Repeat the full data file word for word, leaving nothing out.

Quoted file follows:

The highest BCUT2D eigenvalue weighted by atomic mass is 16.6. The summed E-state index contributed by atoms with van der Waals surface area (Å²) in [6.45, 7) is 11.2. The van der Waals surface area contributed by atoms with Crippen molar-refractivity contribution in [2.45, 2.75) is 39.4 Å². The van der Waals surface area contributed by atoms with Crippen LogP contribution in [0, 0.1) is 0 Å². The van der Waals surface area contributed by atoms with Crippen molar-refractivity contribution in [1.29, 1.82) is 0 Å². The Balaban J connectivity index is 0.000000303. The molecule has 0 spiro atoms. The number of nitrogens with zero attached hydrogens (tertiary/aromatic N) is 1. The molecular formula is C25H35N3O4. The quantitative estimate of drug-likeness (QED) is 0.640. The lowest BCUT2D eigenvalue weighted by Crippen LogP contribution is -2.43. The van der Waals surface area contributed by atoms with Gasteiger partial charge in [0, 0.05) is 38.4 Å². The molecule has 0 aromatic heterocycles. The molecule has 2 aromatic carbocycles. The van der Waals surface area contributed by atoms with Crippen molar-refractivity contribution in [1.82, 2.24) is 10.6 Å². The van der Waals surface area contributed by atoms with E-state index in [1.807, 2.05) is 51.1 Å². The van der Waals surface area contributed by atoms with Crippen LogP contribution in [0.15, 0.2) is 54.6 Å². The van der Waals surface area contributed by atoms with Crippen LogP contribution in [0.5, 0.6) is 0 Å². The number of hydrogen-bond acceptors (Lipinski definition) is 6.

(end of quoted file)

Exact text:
The highest BCUT2D eigenvalue weighted by atomic mass is 16.6. The summed E-state index contributed by atoms with van der Waals surface area (Å²) in [6.45, 7) is 11.2. The van der Waals surface area contributed by atoms with Crippen molar-refractivity contribution in [2.45, 2.75) is 39.4 Å². The van der Waals surface area contributed by atoms with Crippen LogP contribution in [0, 0.1) is 0 Å². The van der Waals surface area contributed by atoms with Crippen molar-refractivity contribution in [1.29, 1.82) is 0 Å². The Balaban J connectivity index is 0.000000303. The molecule has 0 spiro atoms. The number of nitrogens with zero attached hydrogens (tertiary/aromatic N) is 1. The molecular formula is C25H35N3O4. The quantitative estimate of drug-likeness (QED) is 0.640. The lowest BCUT2D eigenvalue weighted by Crippen LogP contribution is -2.43. The van der Waals surface area contributed by atoms with Gasteiger partial charge in [0, 0.05) is 38.4 Å². The molecule has 0 aromatic heterocycles. The molecule has 2 aromatic carbocycles. The van der Waals surface area contributed by atoms with Crippen molar-refractivity contribution in [1.82, 2.24) is 10.6 Å². The van der Waals surface area contributed by atoms with E-state index in [1.807, 2.05) is 51.1 Å². The van der Waals surface area contributed by atoms with Crippen LogP contribution in [0.15, 0.2) is 54.6 Å². The van der Waals surface area contributed by atoms with Crippen LogP contribution in [0.5, 0.6) is 0 Å². The number of hydrogen-bond acceptors (Lipinski definition) is 6.